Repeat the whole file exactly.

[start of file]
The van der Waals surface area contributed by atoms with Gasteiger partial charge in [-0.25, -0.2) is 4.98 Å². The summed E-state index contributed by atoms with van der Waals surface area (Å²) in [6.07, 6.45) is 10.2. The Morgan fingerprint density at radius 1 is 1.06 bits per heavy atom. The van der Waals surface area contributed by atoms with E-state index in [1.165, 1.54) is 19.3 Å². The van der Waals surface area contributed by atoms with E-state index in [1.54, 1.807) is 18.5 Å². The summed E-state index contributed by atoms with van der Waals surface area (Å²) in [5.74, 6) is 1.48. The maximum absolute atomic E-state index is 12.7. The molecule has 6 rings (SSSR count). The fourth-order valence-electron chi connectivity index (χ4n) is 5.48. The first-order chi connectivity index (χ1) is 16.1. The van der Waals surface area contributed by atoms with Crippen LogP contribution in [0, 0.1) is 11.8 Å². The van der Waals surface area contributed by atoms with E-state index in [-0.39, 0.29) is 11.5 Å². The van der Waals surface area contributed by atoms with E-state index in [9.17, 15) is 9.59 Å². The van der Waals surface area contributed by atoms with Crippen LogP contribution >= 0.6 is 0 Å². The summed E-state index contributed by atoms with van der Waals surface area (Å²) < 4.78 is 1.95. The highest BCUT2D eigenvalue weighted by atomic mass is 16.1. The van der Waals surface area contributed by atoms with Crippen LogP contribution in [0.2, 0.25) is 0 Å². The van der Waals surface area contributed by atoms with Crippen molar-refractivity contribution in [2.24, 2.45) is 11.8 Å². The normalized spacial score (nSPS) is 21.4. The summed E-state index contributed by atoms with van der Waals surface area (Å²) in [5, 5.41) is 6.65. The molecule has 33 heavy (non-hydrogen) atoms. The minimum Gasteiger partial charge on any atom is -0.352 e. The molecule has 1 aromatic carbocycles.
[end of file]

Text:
The van der Waals surface area contributed by atoms with Gasteiger partial charge in [-0.25, -0.2) is 4.98 Å². The summed E-state index contributed by atoms with van der Waals surface area (Å²) in [6.07, 6.45) is 10.2. The Morgan fingerprint density at radius 1 is 1.06 bits per heavy atom. The van der Waals surface area contributed by atoms with E-state index in [1.165, 1.54) is 19.3 Å². The van der Waals surface area contributed by atoms with E-state index in [1.54, 1.807) is 18.5 Å². The summed E-state index contributed by atoms with van der Waals surface area (Å²) in [5.74, 6) is 1.48. The maximum absolute atomic E-state index is 12.7. The molecule has 6 rings (SSSR count). The fourth-order valence-electron chi connectivity index (χ4n) is 5.48. The first-order chi connectivity index (χ1) is 16.1. The van der Waals surface area contributed by atoms with Crippen LogP contribution in [0, 0.1) is 11.8 Å². The van der Waals surface area contributed by atoms with E-state index in [-0.39, 0.29) is 11.5 Å². The van der Waals surface area contributed by atoms with E-state index in [9.17, 15) is 9.59 Å². The van der Waals surface area contributed by atoms with Crippen LogP contribution >= 0.6 is 0 Å². The summed E-state index contributed by atoms with van der Waals surface area (Å²) < 4.78 is 1.95. The highest BCUT2D eigenvalue weighted by atomic mass is 16.1. The van der Waals surface area contributed by atoms with Crippen LogP contribution in [0.2, 0.25) is 0 Å². The van der Waals surface area contributed by atoms with Crippen molar-refractivity contribution in [2.24, 2.45) is 11.8 Å². The normalized spacial score (nSPS) is 21.4. The summed E-state index contributed by atoms with van der Waals surface area (Å²) in [5, 5.41) is 6.65. The molecule has 33 heavy (non-hydrogen) atoms. The minimum Gasteiger partial charge on any atom is -0.352 e. The molecule has 1 aromatic carbocycles.